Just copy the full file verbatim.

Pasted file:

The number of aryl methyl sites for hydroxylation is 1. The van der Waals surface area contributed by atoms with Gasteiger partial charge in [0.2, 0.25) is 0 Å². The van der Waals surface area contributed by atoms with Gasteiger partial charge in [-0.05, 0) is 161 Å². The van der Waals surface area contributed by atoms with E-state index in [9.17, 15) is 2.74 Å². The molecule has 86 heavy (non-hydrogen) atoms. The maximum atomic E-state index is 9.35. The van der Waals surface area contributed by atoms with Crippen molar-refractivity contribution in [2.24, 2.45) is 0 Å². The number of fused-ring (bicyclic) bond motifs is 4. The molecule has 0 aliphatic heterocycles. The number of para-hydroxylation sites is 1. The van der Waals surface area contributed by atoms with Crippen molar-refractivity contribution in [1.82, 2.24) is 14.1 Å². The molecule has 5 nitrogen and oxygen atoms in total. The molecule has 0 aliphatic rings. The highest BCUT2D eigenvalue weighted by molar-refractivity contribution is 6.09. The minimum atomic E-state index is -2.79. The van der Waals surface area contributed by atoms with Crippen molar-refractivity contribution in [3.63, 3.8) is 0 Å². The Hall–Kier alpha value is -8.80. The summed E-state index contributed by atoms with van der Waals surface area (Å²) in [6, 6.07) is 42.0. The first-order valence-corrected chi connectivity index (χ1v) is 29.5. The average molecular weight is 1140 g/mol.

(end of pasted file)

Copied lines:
The number of aryl methyl sites for hydroxylation is 1. The van der Waals surface area contributed by atoms with Gasteiger partial charge in [0.2, 0.25) is 0 Å². The van der Waals surface area contributed by atoms with Gasteiger partial charge in [-0.05, 0) is 161 Å². The van der Waals surface area contributed by atoms with E-state index in [9.17, 15) is 2.74 Å². The molecule has 86 heavy (non-hydrogen) atoms. The maximum atomic E-state index is 9.35. The van der Waals surface area contributed by atoms with Crippen molar-refractivity contribution in [2.24, 2.45) is 0 Å². The number of fused-ring (bicyclic) bond motifs is 4. The molecule has 0 aliphatic heterocycles. The number of para-hydroxylation sites is 1. The van der Waals surface area contributed by atoms with Crippen molar-refractivity contribution in [1.82, 2.24) is 14.1 Å². The molecule has 5 nitrogen and oxygen atoms in total. The molecule has 0 aliphatic rings. The highest BCUT2D eigenvalue weighted by molar-refractivity contribution is 6.09. The minimum atomic E-state index is -2.79. The van der Waals surface area contributed by atoms with Crippen molar-refractivity contribution in [3.63, 3.8) is 0 Å². The Hall–Kier alpha value is -8.80. The summed E-state index contributed by atoms with van der Waals surface area (Å²) in [6, 6.07) is 42.0. The first-order valence-corrected chi connectivity index (χ1v) is 29.5. The average molecular weight is 1140 g/mol.